Caring Wisely FY 2023 Project Contest

Trach me home: decreasing length of stay in patients with tracheostomies through a high fidelity simulation training program

Proposal Status: 


Between 2021 and 2022, 22 children received tracheostomies at UCSF, with an average length of stay (LOS) of ~180 days. Discharge for this population is a complex process, including arranging for medical equipment, home care nursing, and training caregivers, which can all lead to delays in discharge and prolong hospital stays. While it's not always possible to control the lack of medical equipment and nursing, we can have an impact on caregiver training. Children who have undergone a tracheostomy require intensive caregiver education, and despite multidisciplinary team efforts, home caregivers may experience fragmented care and communication during the transition from hospital to home1,2,3,4. A study found that the second most common cause of discharge delays were due to caregiver training delays, with a median range of discharge 41 days after they were deemed medically stable2. Other studies have reported similar findings highlighting the challenges of the transition from actively supporting a critically ill patient to physically providing primary care, which can be emotionally complex and involve a steep learning curve 3,4,5.  An early caregiver training program has the potential to reduce inpatient LOS and healthcare costs5,6. The primary aim of this project is to reduce LOS by enacting a high fidelity simulation training program integrated with bedside education for caregivers with the secondary goal of reducing readmission rates and improving caregiver competency. 



    • Department of Pediatric Pulmonology: Kelly Kim (project lead), Sanaz Vaziri (project lead), Ngoc Ly (Executive sponsor) 

    • Inpatient Respiratory therapist lead: David Woolsey 

    • Outpatient Respiratory therapist leads: Minh Huynh, Crystal Diaz, Phyllis Moore 

    • Clinical Nursing Coordinators: Jeannie Chan (ICN), Shelley Diane (PICU)

    • ENT: Pamela Chan  


PROBLEM – Delays in caregiver education lead to delays in discharge. 

Although the number of patients who are trach/vent dependent may not be substantial, their intricate care needs and extended hospital stays create a considerable burden on the healthcare system. A study has shown that the average cost to the hospital for caring for a single child requiring a tracheostomy and prolonged mechanical ventilation is > $600,000 for the initial admission7. Previous studies, and most intensive care providers’ anecdotal experience, take note of the lengthy admissions and slow progress of this patient population toward discharge1-3. These patients also have high rates of complications and hospital readmissions, and the financial costs and resources utilized that are associated with caring for them can be a large burden to the health care system7,8

 Per hospital policy, tracheostomy and ventilator patients can only be housed in the intensive care units (PICU, CICU, ICN). During high-census periods, the lack of available inpatient beds can lead to the diversion of critically ill patients, canceled surgical procedures, or postponement of scheduled admissions. As a result, reducing the length of stay in a safe manner has become even more crucial. We can effectively alleviate some of the strain on hospital resources and make more beds available for those who need them. This will ultimately benefit both patients, families, and the hospital system.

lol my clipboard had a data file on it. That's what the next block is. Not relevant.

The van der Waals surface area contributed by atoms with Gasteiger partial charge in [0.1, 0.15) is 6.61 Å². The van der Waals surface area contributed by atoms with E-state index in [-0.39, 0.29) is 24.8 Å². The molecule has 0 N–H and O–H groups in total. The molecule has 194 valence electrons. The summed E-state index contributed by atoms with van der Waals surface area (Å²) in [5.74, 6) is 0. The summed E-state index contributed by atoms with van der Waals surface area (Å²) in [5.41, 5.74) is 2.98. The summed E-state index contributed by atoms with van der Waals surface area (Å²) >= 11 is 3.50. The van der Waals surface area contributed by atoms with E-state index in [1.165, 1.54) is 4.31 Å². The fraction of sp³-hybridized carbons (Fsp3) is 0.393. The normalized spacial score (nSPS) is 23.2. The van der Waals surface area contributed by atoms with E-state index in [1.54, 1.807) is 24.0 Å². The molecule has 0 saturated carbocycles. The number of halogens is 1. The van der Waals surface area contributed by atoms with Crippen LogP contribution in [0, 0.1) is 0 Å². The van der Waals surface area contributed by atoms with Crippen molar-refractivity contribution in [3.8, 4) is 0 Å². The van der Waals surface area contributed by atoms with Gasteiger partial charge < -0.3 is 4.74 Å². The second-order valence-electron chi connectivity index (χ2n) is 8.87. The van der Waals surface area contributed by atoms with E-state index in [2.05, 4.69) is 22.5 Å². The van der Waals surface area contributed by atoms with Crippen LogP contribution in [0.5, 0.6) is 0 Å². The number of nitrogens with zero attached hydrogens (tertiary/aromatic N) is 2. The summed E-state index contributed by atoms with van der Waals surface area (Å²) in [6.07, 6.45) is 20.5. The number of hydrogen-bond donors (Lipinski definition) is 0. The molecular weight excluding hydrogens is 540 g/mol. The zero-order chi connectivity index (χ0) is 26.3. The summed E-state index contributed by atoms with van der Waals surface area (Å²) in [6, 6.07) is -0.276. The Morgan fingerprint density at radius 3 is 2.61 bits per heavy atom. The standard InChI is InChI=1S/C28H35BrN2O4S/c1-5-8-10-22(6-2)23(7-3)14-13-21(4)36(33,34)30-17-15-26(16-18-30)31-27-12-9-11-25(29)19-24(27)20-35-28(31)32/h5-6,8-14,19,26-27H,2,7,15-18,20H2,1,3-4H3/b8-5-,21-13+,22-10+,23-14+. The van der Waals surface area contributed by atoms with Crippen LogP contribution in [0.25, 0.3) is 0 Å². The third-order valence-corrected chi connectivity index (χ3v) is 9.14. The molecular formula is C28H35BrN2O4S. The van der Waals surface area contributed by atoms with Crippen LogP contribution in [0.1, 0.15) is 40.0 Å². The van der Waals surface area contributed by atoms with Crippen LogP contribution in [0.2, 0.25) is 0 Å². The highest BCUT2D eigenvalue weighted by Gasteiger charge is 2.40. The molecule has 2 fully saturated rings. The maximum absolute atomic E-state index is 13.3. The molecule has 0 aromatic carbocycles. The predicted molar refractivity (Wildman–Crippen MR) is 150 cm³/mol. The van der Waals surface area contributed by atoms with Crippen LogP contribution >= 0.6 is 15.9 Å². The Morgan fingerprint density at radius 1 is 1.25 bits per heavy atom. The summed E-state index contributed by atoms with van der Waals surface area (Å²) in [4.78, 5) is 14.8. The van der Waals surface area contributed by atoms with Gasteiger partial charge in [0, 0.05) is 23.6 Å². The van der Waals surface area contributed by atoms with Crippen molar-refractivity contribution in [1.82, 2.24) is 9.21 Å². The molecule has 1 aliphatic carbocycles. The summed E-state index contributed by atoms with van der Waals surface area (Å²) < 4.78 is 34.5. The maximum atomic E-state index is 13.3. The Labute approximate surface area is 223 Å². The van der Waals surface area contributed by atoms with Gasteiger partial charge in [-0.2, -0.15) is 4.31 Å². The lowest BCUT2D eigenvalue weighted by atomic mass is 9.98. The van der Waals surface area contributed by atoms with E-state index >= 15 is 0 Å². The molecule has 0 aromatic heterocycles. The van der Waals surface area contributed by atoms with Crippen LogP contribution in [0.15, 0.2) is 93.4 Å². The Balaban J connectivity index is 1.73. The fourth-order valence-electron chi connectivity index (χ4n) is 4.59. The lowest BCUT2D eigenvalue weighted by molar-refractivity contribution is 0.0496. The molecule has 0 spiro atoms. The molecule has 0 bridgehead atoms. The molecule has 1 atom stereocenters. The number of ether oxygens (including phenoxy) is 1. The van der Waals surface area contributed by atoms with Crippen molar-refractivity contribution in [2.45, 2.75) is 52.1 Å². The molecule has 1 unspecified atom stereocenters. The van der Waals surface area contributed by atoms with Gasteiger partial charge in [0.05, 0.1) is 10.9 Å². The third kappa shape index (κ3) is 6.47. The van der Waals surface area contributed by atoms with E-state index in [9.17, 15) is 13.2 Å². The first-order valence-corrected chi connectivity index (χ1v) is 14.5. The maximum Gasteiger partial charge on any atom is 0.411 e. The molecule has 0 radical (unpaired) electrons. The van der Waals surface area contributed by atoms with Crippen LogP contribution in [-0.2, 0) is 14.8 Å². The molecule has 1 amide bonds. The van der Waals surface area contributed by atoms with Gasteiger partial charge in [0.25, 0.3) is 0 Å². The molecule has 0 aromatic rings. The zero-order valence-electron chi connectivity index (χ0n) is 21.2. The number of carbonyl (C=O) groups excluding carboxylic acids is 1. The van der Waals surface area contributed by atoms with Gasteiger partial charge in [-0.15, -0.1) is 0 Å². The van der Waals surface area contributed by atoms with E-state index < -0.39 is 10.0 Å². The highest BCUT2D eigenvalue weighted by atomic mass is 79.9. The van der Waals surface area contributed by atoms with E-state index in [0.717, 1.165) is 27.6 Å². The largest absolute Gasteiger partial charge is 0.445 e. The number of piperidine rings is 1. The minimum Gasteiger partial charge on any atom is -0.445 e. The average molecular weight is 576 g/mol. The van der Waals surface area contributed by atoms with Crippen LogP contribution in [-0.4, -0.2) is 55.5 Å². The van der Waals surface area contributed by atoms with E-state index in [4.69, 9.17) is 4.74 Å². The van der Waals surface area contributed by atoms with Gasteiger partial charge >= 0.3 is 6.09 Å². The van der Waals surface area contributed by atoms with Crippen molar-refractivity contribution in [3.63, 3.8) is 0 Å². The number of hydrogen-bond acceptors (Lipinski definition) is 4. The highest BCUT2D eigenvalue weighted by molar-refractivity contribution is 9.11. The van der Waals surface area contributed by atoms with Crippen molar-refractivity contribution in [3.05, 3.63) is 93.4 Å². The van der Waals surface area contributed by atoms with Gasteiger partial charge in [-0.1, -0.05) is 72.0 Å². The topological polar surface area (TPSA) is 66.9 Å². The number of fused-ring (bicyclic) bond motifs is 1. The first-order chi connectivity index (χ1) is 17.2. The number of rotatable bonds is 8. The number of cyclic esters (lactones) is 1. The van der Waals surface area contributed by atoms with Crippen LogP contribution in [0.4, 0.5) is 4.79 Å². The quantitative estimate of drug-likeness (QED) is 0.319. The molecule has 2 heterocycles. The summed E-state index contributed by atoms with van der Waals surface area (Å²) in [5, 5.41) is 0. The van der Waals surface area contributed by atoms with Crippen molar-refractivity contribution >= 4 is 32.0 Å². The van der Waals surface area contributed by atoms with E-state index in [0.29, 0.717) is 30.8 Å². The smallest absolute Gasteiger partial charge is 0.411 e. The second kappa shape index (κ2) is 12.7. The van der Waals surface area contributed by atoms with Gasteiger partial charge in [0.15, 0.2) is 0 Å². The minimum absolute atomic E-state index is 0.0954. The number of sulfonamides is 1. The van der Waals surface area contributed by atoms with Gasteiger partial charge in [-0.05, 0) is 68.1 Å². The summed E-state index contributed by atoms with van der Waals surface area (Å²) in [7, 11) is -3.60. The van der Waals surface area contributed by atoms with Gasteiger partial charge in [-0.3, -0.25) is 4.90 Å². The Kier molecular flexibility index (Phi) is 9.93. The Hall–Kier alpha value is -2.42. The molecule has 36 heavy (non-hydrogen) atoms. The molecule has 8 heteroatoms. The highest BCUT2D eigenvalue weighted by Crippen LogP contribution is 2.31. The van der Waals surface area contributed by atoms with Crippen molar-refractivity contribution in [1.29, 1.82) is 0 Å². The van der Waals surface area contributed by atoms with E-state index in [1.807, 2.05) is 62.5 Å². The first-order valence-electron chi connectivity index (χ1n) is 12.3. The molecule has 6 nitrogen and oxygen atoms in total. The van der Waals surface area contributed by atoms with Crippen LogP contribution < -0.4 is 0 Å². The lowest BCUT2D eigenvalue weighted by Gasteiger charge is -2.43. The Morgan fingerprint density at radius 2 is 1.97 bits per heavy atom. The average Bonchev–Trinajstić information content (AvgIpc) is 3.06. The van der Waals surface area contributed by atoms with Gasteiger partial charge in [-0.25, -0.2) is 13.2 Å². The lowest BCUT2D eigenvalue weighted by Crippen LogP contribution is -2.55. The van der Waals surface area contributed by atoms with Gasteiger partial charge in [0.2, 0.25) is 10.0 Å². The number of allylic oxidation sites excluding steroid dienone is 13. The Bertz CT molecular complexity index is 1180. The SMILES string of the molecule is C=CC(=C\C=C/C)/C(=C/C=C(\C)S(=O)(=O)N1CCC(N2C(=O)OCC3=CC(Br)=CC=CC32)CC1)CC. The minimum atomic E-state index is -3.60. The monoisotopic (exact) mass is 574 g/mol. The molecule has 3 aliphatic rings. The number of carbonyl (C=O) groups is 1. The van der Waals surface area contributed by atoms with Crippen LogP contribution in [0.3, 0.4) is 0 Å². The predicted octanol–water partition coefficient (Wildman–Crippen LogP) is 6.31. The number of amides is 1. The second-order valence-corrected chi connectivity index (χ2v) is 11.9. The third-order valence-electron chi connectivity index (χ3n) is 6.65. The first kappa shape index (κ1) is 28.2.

As soon as the need for chronic ventilation has been established, a family care conference is held with the multidisciplinary team and caregivers to discuss the intricacies of a tracheostomy. Approximately 1-2 weeks later, the tracheostomy is performed and the first tracheostomy tube change is completed 7 days post-surgery. Caregivers have a checklist of skills they need to complete prior to discharge. Typically, the teaching process begins 2-3 weeks after the first tracheostomy tube change due to various factors including scheduling difficulties, learning difficulties, language barriers or lack of familiarity/apprehension with tracheostomies; reasons commonly seen at other institutions. Teaching can also be interrupted due to medical instability, which usually occurs at multiple points during admission.  Teaching also takes place using a low fidelity simulation doll. Many caregivers feel that the doll does not simulate a real tracheostomy or provide a realistic understanding of tracheostomy care. Many caregivers continue to feel discomfort with teachings prior to discharge and require re-education and additional support which often leads to discharge delays. 

 The transition from hospital to home can also be very stressful for families resulting in 26%–30% of tracheostomy-dependent children readmitted within 30 days post discharge, with a subset of these readmissions seen in patients with caregiver delays in teaching. Furthermore, we found that a significant number of readmissions might have been avoidable with quality care at home. Caregivers frequently report feeling unprepared and uncomfortable caring for their children and their medical devices at home despite receiving training in the hospital. As a result, they have a low threshold to seek care for their children through the ED or hospital, with subsequent impact on their children’s health outcomes.

 In patients with tracheostomy and ventilators, standardizing discharge processes has been shown to decrease overall length of stay and readmission rates without jeopardizing patient safety. Baker et. al reduced mean overall length of stay by 42% after interventions including education materials, chronic ventilation road map for caregivers, team-based care coordination, and high-fidelity simulation trainings. While our institution has some of these in place, we have identified certain areas in caregiver education and documentation of discharge readiness which can contribute to reducing length of stay.